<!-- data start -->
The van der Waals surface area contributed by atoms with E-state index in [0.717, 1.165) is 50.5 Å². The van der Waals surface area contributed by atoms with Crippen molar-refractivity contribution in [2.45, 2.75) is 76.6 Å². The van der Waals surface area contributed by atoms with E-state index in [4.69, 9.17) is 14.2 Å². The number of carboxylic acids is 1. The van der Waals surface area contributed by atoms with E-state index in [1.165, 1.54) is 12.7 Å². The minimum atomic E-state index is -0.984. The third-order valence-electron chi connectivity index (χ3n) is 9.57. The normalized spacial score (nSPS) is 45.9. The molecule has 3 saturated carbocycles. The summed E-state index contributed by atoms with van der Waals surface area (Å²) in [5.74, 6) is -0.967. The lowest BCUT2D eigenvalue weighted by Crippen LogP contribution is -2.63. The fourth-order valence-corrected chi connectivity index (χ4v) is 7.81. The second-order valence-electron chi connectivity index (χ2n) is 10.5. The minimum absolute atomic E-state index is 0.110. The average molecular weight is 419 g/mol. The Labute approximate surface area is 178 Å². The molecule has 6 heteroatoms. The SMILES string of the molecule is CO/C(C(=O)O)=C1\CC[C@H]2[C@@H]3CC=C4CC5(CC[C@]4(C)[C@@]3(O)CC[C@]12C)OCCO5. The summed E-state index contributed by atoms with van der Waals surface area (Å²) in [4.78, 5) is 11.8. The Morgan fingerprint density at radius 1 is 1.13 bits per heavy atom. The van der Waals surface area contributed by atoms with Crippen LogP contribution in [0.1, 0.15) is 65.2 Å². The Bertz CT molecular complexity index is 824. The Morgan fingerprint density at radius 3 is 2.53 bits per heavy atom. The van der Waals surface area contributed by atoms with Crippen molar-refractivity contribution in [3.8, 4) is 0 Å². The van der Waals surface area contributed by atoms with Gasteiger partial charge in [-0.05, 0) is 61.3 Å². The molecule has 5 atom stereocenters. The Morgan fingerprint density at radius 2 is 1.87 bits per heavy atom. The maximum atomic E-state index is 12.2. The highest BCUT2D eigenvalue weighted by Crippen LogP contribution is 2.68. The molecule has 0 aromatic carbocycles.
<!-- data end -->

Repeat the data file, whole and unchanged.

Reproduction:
The van der Waals surface area contributed by atoms with E-state index in [0.717, 1.165) is 50.5 Å². The van der Waals surface area contributed by atoms with Crippen molar-refractivity contribution in [2.45, 2.75) is 76.6 Å². The van der Waals surface area contributed by atoms with E-state index in [4.69, 9.17) is 14.2 Å². The number of carboxylic acids is 1. The van der Waals surface area contributed by atoms with E-state index in [1.165, 1.54) is 12.7 Å². The minimum atomic E-state index is -0.984. The third-order valence-electron chi connectivity index (χ3n) is 9.57. The normalized spacial score (nSPS) is 45.9. The molecule has 3 saturated carbocycles. The summed E-state index contributed by atoms with van der Waals surface area (Å²) in [5.74, 6) is -0.967. The lowest BCUT2D eigenvalue weighted by Crippen LogP contribution is -2.63. The fourth-order valence-corrected chi connectivity index (χ4v) is 7.81. The second-order valence-electron chi connectivity index (χ2n) is 10.5. The minimum absolute atomic E-state index is 0.110. The average molecular weight is 419 g/mol. The Labute approximate surface area is 178 Å². The molecule has 6 heteroatoms. The SMILES string of the molecule is CO/C(C(=O)O)=C1\CC[C@H]2[C@@H]3CC=C4CC5(CC[C@]4(C)[C@@]3(O)CC[C@]12C)OCCO5. The summed E-state index contributed by atoms with van der Waals surface area (Å²) in [4.78, 5) is 11.8. The Morgan fingerprint density at radius 1 is 1.13 bits per heavy atom. The van der Waals surface area contributed by atoms with Crippen LogP contribution in [0.1, 0.15) is 65.2 Å². The Bertz CT molecular complexity index is 824. The Morgan fingerprint density at radius 3 is 2.53 bits per heavy atom. The van der Waals surface area contributed by atoms with Crippen molar-refractivity contribution in [3.8, 4) is 0 Å². The van der Waals surface area contributed by atoms with Gasteiger partial charge in [-0.05, 0) is 61.3 Å². The molecule has 5 atom stereocenters. The Morgan fingerprint density at radius 2 is 1.87 bits per heavy atom. The maximum atomic E-state index is 12.2. The highest BCUT2D eigenvalue weighted by Crippen LogP contribution is 2.68. The molecule has 0 aromatic carbocycles.